It’s a great interview and her article in the book is also brilliant. She talks about collaborating with customers, instead of waiting till the final product, showing them what they can do and empowering them to be your ambassadors. I also love how she discovered this product by experimeting at art school. She discovered that mixing silicone and wood, made this thing, bouncy. Her curiousity did not stop there she wanted to test the limits of what she’d made, what was the problem or opportunity it might solve?
“as a community we are collaborating towards a common goal, and that in itself, when it is recognised and reinforced through genuine conversation, is the most powerful reward”
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James White = You dont need clients to make work

James White = You dont need clients to make work

I found this brilliantly funny talk by James White on Organised Wonder. He talks about passion projects and using them to find your voice. 
He spent 4 years making experimental projects, just for fun. Playing with different things, different processes. He  ended up making drive poster that went viral, but more importantly it showed him what he loved to do. Making posters. 
His honesty is great
“I don’t know where it’s going but I’m getting out of the woods, being renegade and trying new things”
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Miss Mag- Femininity in design

Miss Mag- Femininity in design

Miss- Mag- Miss Talks

Founded by two AA students Vera Van Gool and Mary Wang from a frustration about the lack of discourse on femininity in design. Miss Mag Miss Mag a lovely platform used to promote female talent in the creative industry, no matter how big or small. I particularly love the quirky informal formats they use from tea time talks to talks over dinner. The videos can be found here.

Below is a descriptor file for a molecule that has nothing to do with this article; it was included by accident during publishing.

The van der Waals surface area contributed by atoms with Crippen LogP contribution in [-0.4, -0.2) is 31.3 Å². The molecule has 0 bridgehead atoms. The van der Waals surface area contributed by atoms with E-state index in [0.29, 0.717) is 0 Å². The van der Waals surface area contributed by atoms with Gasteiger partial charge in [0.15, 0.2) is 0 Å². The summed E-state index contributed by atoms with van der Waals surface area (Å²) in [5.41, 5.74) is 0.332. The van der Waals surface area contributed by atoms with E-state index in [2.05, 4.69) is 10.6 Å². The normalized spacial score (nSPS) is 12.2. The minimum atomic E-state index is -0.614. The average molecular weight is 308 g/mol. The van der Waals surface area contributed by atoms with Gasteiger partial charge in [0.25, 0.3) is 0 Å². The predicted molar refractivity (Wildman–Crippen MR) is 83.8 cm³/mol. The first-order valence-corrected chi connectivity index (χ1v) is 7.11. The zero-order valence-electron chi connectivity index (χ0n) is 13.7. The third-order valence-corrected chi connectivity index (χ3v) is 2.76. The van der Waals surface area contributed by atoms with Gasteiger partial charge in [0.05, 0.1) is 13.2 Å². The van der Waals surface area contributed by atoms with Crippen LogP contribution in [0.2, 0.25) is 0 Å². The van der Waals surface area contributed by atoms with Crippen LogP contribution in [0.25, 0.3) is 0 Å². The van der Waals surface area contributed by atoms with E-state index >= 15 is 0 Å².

I look forward to seeing how Miss Mag develops.

People: 

Vere Van Gool (AA 5th Year) and Mary Wang

Founders of MISS

A great interview where they talk about how it came about can be found here

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The Top 10 things I wish I knew when I graduated college_ Debbie Millman

The Top 10 things I wish I knew when I graduated college_ Debbie Millman

Debbie Millman

Debbie Milman is fast becoming one of my heroes. Here is her fantastic talk The Top 10 things I wish I knew when I graduated college.

What really struck me is when she said find and know your purpose. Hers is to ‘try to make the supermarket more beautiful.’ It also got me thinking about the importance of presentation, it made a huge difference at university to who succeeded or didn’t.

1. Design talent is equivalent to operational excellence
Provide empathy, talk about what you do in a way that allows viewers to understand your message. Understand your messaging and communicate it to others

2. Design is not about design- it is about a whole lot of other things
We need an encyclopaedic knowledge of the world. The client is looking for a return on their investment, the difference will it make in somebody’s life (the value proposition)

3. There are two things that are not really about what we think they are about; money and sex
Money is rarely about money, convince them that the value you’ll provide will be valuable enough for them to pay for it

4. Ideas are easy. Strategy is much harder
Strategy is the unique point of difference. It is choosing activities differently. You should be able to communicate what you are doing and why you do what you do. Mine is “make supermarkets a beautiful place”

5. know what you are talking about
Tell the truth especially when you don’t know something. People love to teach

6. Common vocabulary does not equate to common behaviour
Work on the design brief with the client to decide what the client language means

7. Relentlessly prepare
Prepare yourself for every possible outcome

8. Beware of artificial harmony
It allows you to come up with a game plan

9. Seek out criticism
Only use work that you love, don’t use fillers to show your skills. If you’re not making enough mistakes you’re not taking enough risks

10. You need to know how to present.
Take a class! Talk about your work in a way that creates a framework and decide what your criteria for success is.

“Busy is a way of organising you priorities if you really want to do something you’ll find the time to do it”

“Take opportunities to continue to be educated”